OG Anunoby missed the only shot he took Friday night and finished with zero points for the second time over his last four games. He was held to just over 13 minutes of playing time and didn’t record a single rebound or assist.
Yet if you watched any of the game, especially the first quarter, then you saw exactly why the still-just-2o-years-old rookie is a critical and consistent part of a team that has NBA championship aspirations. Toronto placed a significant bet on an unproven asset and the returns aren’t easy to see. OG does not dunk like Donovan Mitchell, or pass like Ben Simmons. He is not considered one of the league’s top rookies and does not have a media cycle dedicated to him or his father.
Ask those who follow the team however and you’d be hard-pressed to find many rookies they would rather have, especially given the circumstances. It’s rare to find such an impactful player willing to fit into such a veteran role at a young age. While the hope is that OG continues to develop into an elite three-and-D player, there are no expectations for him to become Kawhi Leonard overnight. Instead, the Raptors have depended on him to grow incrementally with one key expectation: Defend the opposition’s best player almost every single night.
That was the case on Friday when OG was tasked with guarding the virtually un-guardable Giannis Antetokounmpo. He flat-out contained him in the first quarter and while the Greek Freak eventually got the last laugh, the effort was astounding from the rookie out of Indiana. At 6-foot-8 and 232 lbs Anunoby is the most physically gifted player on the Raptors. His wingspan seems to grow with each contest and his athleticism is remarkable considering he’s coming off major-knee surgery. He has started 46 straight games and has rarely if ever looked overwhelmed at any point this season. While his offence is still a work in progress, the Raptors continue to be one of the league’s most fortunate teams when it comes to the delicate balance of developing+competing.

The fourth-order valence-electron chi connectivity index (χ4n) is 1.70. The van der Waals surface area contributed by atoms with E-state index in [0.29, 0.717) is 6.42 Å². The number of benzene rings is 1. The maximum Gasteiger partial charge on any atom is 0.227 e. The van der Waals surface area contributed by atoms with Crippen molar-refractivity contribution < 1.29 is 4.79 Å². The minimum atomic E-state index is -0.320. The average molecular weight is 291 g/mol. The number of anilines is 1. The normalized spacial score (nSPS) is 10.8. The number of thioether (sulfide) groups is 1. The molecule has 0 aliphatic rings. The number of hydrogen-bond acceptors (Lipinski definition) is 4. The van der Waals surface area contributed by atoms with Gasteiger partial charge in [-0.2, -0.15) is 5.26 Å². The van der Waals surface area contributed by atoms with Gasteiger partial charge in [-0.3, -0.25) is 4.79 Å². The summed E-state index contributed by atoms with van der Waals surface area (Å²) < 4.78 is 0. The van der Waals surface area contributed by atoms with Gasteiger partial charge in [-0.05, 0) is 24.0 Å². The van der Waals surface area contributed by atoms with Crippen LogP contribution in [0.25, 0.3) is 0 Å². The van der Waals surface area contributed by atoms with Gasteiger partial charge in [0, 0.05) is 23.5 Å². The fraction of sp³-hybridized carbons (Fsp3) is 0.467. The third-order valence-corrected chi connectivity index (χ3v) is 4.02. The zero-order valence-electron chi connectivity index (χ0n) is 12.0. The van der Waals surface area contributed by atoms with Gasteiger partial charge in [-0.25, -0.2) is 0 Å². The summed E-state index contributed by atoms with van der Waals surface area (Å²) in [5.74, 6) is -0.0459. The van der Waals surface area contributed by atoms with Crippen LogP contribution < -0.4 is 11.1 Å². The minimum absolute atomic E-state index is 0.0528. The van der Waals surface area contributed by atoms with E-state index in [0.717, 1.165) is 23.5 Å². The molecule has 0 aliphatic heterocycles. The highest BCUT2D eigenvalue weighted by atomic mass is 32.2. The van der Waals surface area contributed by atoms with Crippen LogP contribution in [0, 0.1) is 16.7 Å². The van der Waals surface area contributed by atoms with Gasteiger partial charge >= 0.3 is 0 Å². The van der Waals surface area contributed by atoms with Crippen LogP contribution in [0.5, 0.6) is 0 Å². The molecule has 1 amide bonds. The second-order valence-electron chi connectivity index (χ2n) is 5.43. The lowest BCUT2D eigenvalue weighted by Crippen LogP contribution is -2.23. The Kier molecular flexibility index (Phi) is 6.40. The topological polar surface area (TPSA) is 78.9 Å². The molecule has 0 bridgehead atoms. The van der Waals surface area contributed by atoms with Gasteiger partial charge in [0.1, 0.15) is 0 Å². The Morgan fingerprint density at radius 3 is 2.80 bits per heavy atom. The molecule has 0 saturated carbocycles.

Still, that balance is shifting in a direction that puts more pressures on the 20 year old than it does alleviate them. It will not be good enough come playoff time for Anunoby to simply “look good out there” or “show flashes of brilliance”. His effort on the defensive end will need to be more than just “a glimpse of things to come”, it will need to be consistent. Game in. Game out. With Toronto’s tendency to start slow out of the gate when postseason basketball rolls around, it will be important for Anunoby to maintain his energy that he has exhibited all season long. That’s a lot to ask out of a rookie, and yet Toronto has no other option. Norman Powell has been nothing short of a disaster this season and C.J. Miles is hardly a defensive guru.
Regardless of whether it’s fair or not to put the burden of a successful playoff run on the shoulders of a rookie, it’s a reality this team and its fans are going to have to live with.